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UK to Fund New Nuclear Power Stations As Part of Net Zero Carbon Emissions Plan

by Olivia Lai Europe Oct 18th 20213 mins
UK to Fund New Nuclear Power Stations As Part of Net Zero Carbon Emissions Plan

UK ministers will be publishing new details regarding the national decarbonisation plan, which reportedly will include investing in new nuclear power stations.

The UK government will look to fund new nuclear power stations and put more emphasis on nuclear power as part of the country’s strategy to reach net zero carbon emission by 2050. 

Reported by the Financial Times, the new nuclear-centric plans, which will feature new details for decarbonisation, will be released within the next week or two. The possible shift towards nuclear energy comes amid the national fuel crisis driven by the lack of lorry drivers, highlighting the country’s dependence on fossil fuels. 

The proposed strategy will see the creation of a “regulated asset base” (RAB) model to deliver future large atomic power stations, where British households will be charged with an energy levy to cover the costs of the power plant – even before the facility starts generating electricity. This could potentially take around a decade or even more. 

The RAB model is designed to encourage investment by institutional investors, such as pension funds, by guaranteeing steady returns from early on. 

Originally, existing nuclear reactors in the UK were due to be retired by 2035, with the construction of only one single new nuclear plant approved. With this new direction to achieve net zero carbon emissions, the strategy will look to incorporate small modular reactors (SMRs), which can be built in factories, and have lower costs and risks than large atomic plants. 

A government spokesperson told Reuters that constructing at least one more large-scale nuclear project in the next few years will also “strengthen energy security and create thousands of jobs”.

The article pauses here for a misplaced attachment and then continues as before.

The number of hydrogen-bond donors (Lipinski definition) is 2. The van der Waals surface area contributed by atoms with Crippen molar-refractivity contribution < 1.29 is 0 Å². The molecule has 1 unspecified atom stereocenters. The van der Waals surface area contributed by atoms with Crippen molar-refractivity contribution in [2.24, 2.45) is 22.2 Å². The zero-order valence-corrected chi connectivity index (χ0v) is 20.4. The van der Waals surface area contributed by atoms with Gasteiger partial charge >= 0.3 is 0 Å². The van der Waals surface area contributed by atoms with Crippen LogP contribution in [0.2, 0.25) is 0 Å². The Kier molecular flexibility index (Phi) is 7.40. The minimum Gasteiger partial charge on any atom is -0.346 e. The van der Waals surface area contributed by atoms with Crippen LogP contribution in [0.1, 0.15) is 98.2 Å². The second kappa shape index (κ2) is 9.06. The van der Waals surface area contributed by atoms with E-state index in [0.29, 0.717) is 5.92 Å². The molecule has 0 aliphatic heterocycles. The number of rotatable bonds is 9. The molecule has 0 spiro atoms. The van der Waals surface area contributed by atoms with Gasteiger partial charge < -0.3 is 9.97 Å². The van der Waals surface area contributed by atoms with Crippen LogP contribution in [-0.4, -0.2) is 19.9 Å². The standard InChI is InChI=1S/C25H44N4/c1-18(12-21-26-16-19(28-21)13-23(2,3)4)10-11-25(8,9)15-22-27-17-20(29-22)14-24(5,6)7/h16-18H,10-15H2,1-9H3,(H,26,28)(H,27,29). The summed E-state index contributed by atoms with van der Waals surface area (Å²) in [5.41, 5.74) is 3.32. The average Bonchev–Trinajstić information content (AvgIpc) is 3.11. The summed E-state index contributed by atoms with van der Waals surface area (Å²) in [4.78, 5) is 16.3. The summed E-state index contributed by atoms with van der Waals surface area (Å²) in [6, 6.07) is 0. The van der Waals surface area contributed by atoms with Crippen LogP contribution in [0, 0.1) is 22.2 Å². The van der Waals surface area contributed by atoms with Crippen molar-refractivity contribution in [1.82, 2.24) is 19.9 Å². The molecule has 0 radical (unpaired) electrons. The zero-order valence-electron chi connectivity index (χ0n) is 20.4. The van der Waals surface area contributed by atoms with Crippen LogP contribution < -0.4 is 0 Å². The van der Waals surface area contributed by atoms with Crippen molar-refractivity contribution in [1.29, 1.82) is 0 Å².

You might also like: Nuclear & the Rest: Which is the Safest Energy Source?

Reports regarding the UK’s nuclear strategy come just days after France announced its intention to invest €1bn in nuclear energy by 2030. Much like Britain, France had originally planned to phase out and reduce the country’s nuclear power generation from 75% to 50% by 2035. President Emmanuel Macron, however, is looking to change tactics in the midst of energy price surges and ahead of the upcoming UN climate summit where world leaders will meet and negotiate on more ambitious climate action and goals. 

Macron states that France “will continue to need [nuclear] technology”,  a sentiment that is echoed by a number of other EU countries. Earlier this month, 10 countries from the European bloc urged the European Commission to include nuclear energy as part of the upcoming sustainable finance rules. In other words, to label nuclear as a green energy source. 

Many argue nuclear energy can help the world transition away from fossil fuels and fill the gap before the world is able to generate 100% renewable energy. Microsoft co-founder climate action advocate Bill Gates once said, “Nuclear is ideal for dealing with climate change, because it is the only carbon-free, scalable energy source that’s available 24 hours a day.” 

But nuclear waste does have serious environmental impacts. Radioactive waste from uranium fuel can remain at dangerous levels for anywhere from a few decades to 10,000 years, while heavy metals from nuclear waste pose high risks of poisoning agricultural land, fishing waters or freshwater sources. Governments would need to invest and expand infrastructure in nuclear waste management as part of the net zero emission strategy.

Featured image by: © Copyright Roger Kidd


About the Author

Olivia Lai

Olivia is a journalist and editor based in Hong Kong with previous experience covering politics, art and culture. She is passionate about wildlife and ocean conservation, with a keen interest in climate diplomacy. She’s also a graduate of University of Edinburgh in International Relations with a Master’s degree from The University of Hong Kong in Journalism. Olivia was the former Managing Editor at Earth.Org.

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